I understand that some colleges and universities are using SecondLife to teach classes, too. It seems like it's much like the distributed learning classes that I have seen in webinar format, or like GotoMeeting. Since SecondLife offers both text and voice chat, classes can be held to a broad audience. Something I heard today that I had never thought of was that people who are deaf can still participate through the chat portion. It really was great to realize that this virtual world was not limiting to people with disabilities.

The conference looked much like any other small to moderate sized conference. There was a large room with many rows of big blocky black chairs, and a HUGE screen in front. There was even a podium in the corner for the presenter to stand near, all real-life-like.

In preparation for the conference, I became accustomed to how to navigate through SecondLife. It takes a bit to get used to the movements for my avatar versus controlling camera angles and views. You can zoom, pan and tilt the camera in order to get a better look at things. It takes a few hours to get a bit used to it. Someone has also asked me about customizing the avatar, and I'd like to address that as well. When you sign up, you choose a generic avatar to represent you in SecondLife. There are free things you can pick up to customize that avatar, and there is a whole component built in to change the appearance. The appearance covers the actual avatar body -- things like skin, hair, eyes, body type, etc. It reminded me of the Sims, honestly. Then out in the world, you go and find (or buy!) clothes, maybe hairstyles, jewelry, shoes, accessories, etc. This is something that you can spend as little or as much time on as you want to. I did spend a few hours shopping for some professional clothing in order to give my talk.

After a hard evening of shopping, I spent a little bit of time relaxing by the campfire. The crackling of the fire sounded very relaxing.

I am sure that there are places inside SecondLife that are not things I want to see or people I want to interact with (tho I bet it would help if I could find a skirt that actually covered my avatar's tush!). I can say that I have not run into these places or people. I have kept to the Agile space and Rockcliffe University (next door, I think) for the most part (other than clothes shopping), and there is a lot of neat stuff in those places.

As far as giving the talk went, I bet it was very similar to giving an actual talk. I think the major thing I noticed (that made me nervous), was that I couldn't see anyone's facial expressions or body language! Because of that, I had *no idea* if people were paying attention, or interested or not. It made the interactivity slightly more difficult, though it picked up at the end of my talk. I had a powerpoint slide deck, and though Bill made it so I was able to click through the slides, I used Bill's help and just asked him to click the slides for me (I was not confident enough in my camera navigation ability!).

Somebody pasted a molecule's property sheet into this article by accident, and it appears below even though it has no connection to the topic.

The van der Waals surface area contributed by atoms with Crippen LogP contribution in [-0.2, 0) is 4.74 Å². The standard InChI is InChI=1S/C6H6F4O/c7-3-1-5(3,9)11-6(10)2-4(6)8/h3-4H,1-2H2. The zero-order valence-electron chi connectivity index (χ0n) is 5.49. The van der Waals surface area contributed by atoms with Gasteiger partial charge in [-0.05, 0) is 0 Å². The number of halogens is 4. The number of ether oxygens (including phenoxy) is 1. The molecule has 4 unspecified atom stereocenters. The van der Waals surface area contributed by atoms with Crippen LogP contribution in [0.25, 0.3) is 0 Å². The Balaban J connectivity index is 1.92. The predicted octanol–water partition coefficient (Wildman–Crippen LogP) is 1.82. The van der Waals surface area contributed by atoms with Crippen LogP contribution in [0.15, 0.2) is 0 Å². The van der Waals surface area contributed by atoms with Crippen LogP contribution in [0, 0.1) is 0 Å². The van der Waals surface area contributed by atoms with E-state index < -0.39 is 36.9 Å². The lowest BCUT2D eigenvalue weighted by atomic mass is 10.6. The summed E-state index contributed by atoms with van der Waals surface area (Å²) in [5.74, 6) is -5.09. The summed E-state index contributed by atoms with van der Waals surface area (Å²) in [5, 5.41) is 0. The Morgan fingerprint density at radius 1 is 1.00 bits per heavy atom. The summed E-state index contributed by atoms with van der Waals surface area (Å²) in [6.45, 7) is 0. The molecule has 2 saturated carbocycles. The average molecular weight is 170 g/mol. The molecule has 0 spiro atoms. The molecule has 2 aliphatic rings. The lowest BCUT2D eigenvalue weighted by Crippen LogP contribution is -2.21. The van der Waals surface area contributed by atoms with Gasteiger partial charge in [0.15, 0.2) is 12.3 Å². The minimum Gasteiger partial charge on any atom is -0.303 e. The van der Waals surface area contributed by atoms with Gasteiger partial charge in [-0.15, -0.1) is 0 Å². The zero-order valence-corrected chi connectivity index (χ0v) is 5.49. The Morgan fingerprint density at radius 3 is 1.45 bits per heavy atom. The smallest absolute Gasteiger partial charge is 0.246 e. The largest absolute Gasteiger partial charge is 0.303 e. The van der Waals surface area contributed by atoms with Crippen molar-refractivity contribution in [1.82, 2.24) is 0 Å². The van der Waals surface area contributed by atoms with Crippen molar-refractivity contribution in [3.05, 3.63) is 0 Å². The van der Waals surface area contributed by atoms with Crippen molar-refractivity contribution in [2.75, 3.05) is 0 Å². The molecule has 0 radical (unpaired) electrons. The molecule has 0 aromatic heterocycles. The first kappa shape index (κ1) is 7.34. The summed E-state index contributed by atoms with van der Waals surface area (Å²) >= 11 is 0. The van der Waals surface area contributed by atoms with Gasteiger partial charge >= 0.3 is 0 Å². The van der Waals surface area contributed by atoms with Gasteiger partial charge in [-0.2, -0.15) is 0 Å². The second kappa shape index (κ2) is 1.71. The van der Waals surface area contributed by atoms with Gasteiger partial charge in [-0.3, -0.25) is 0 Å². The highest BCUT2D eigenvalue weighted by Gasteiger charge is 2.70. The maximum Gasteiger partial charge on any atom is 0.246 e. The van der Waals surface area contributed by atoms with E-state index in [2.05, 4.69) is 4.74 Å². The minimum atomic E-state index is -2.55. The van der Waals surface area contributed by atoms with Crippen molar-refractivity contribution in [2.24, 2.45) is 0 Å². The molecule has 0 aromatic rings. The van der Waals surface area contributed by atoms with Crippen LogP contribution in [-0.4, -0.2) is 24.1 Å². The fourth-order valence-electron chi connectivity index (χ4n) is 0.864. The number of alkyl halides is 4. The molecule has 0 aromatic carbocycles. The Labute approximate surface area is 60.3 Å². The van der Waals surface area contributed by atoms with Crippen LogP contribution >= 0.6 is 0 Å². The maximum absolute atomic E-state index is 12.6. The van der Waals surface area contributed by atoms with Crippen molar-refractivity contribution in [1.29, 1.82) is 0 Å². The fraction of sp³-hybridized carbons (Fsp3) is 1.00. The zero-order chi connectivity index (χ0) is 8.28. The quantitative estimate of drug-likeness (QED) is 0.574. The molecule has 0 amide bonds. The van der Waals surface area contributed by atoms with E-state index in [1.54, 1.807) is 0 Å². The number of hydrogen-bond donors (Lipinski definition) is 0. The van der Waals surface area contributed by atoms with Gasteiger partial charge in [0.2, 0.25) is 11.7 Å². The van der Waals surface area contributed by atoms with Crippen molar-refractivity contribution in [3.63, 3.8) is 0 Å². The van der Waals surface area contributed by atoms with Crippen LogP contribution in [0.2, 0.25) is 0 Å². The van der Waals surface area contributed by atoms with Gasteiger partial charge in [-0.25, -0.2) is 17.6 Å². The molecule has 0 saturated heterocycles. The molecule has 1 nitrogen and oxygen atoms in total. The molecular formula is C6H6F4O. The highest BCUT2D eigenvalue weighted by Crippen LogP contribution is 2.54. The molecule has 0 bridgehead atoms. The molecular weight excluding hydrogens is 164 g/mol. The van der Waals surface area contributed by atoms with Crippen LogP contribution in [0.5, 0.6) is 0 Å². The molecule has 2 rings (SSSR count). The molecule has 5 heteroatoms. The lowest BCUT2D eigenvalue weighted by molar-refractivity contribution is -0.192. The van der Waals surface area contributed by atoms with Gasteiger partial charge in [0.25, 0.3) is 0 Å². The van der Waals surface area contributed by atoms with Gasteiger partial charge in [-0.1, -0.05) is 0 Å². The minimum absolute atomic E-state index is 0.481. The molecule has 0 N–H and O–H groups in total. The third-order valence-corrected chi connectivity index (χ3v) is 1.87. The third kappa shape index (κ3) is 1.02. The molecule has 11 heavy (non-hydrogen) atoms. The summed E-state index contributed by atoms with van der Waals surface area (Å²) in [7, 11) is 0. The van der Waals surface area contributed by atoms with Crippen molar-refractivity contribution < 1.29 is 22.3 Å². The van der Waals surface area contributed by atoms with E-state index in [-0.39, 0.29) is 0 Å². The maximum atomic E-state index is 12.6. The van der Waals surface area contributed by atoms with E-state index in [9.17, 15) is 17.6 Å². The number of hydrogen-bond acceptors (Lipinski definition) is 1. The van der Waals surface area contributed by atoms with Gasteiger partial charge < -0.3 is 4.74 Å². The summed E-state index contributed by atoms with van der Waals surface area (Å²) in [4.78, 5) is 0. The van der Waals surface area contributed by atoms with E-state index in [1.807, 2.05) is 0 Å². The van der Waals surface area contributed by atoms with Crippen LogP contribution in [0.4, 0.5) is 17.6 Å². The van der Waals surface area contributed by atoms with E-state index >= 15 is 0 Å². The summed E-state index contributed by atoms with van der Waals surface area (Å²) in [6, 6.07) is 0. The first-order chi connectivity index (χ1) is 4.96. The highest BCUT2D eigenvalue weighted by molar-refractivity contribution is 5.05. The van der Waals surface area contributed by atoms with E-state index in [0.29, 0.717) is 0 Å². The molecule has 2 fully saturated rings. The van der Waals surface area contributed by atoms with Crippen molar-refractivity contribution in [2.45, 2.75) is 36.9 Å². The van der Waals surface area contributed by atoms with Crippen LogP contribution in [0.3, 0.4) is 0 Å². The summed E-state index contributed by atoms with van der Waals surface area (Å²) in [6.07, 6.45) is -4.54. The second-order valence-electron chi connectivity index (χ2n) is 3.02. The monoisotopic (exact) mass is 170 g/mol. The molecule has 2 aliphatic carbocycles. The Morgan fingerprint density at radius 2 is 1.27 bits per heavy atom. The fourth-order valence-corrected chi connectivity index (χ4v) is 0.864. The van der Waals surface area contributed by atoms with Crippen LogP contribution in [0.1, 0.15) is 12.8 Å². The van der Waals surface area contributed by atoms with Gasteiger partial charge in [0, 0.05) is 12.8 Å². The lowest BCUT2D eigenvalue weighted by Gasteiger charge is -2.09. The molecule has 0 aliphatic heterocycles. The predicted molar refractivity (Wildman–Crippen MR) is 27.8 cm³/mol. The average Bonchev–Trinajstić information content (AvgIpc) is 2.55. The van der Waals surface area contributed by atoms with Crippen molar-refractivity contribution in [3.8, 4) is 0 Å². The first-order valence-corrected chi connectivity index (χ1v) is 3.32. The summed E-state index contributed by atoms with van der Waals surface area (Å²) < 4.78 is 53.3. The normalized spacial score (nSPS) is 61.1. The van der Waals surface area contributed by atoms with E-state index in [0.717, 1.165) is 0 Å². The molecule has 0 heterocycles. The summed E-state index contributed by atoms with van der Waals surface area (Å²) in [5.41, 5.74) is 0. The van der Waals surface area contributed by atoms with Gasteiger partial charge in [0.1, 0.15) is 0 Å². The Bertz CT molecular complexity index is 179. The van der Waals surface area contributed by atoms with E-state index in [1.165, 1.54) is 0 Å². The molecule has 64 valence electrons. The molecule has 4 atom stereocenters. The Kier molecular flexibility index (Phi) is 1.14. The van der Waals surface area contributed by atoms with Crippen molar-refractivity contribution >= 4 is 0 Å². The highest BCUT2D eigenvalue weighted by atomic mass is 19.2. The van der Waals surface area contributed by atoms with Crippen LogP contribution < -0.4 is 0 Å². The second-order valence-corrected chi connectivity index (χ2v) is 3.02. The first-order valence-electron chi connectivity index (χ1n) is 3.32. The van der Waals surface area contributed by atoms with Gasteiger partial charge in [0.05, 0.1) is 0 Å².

Overall, it was a pretty neat experience and I'd totally be willing to do it again. I suggest checking it out. Look for me (TestyDawn Darkmatter) or Bill (AgileBill4D) for a little guidance if you want.

Here are a few links for some more information:

SecondLife (the software requires a download, but there are multiple platform versions)

Agile Dimensions (in SecondLife)

Agile Bill Krebs (the guy behind the curtain)

Tuesday, January 12, 2010

A funny story

You have to have a sense of humor to be a tester. Seriously, you have to laugh at things that **nobody** else would **ever** laugh at. You have to be able to see the most crazy, off-the-wall things and rather than lose your mind, laugh at them, and then deal with them.

If you're a developer, especially a developer who has worked for years without a QA department or a professional tester at all on your team, you don't *have to* have a sense of humor, but it sure makes everyone's lives easier and makes for a room full of awesomeness if you do.

Let me tell you a funny story.

I had this bug fix to test. The bug was that when submitting a commerce-type action, if the name of the group was greater than 50 characters, the commerce transaction failed. The solution was to truncate the name (in sending the transaction) if it was greater than 50 characters.